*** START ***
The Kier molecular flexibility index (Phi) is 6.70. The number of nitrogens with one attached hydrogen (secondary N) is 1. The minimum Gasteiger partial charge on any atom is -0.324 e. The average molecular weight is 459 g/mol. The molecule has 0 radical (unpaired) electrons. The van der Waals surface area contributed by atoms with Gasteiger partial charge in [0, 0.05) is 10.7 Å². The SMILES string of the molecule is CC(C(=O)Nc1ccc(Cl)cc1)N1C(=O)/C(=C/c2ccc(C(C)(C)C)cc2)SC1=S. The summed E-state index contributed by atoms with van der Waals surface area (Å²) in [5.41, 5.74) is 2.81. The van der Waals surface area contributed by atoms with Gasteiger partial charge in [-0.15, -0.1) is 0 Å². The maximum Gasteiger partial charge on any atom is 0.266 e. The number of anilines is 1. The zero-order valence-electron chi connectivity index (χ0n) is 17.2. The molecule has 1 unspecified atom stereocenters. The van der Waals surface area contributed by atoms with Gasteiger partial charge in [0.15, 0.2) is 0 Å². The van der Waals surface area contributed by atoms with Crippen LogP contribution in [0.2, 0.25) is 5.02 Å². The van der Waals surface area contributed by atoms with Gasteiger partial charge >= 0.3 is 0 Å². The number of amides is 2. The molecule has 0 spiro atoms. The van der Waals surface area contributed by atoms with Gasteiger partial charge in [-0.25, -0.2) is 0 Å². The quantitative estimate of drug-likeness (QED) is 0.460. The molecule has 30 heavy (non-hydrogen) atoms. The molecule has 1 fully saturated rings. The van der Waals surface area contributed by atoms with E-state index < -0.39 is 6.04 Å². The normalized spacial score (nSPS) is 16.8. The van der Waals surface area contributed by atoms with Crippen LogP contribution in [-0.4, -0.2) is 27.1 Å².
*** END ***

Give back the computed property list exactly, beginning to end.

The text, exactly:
The Kier molecular flexibility index (Phi) is 6.70. The number of nitrogens with one attached hydrogen (secondary N) is 1. The minimum Gasteiger partial charge on any atom is -0.324 e. The average molecular weight is 459 g/mol. The molecule has 0 radical (unpaired) electrons. The van der Waals surface area contributed by atoms with Gasteiger partial charge in [0, 0.05) is 10.7 Å². The SMILES string of the molecule is CC(C(=O)Nc1ccc(Cl)cc1)N1C(=O)/C(=C/c2ccc(C(C)(C)C)cc2)SC1=S. The summed E-state index contributed by atoms with van der Waals surface area (Å²) in [5.41, 5.74) is 2.81. The van der Waals surface area contributed by atoms with Gasteiger partial charge in [-0.15, -0.1) is 0 Å². The maximum Gasteiger partial charge on any atom is 0.266 e. The number of anilines is 1. The zero-order valence-electron chi connectivity index (χ0n) is 17.2. The molecule has 1 unspecified atom stereocenters. The van der Waals surface area contributed by atoms with Gasteiger partial charge in [0.15, 0.2) is 0 Å². The van der Waals surface area contributed by atoms with Crippen LogP contribution in [0.2, 0.25) is 5.02 Å². The van der Waals surface area contributed by atoms with Gasteiger partial charge >= 0.3 is 0 Å². The number of amides is 2. The molecule has 0 spiro atoms. The van der Waals surface area contributed by atoms with Gasteiger partial charge in [-0.25, -0.2) is 0 Å². The quantitative estimate of drug-likeness (QED) is 0.460. The molecule has 30 heavy (non-hydrogen) atoms. The molecule has 1 fully saturated rings. The van der Waals surface area contributed by atoms with E-state index < -0.39 is 6.04 Å². The normalized spacial score (nSPS) is 16.8. The van der Waals surface area contributed by atoms with Crippen LogP contribution in [-0.4, -0.2) is 27.1 Å².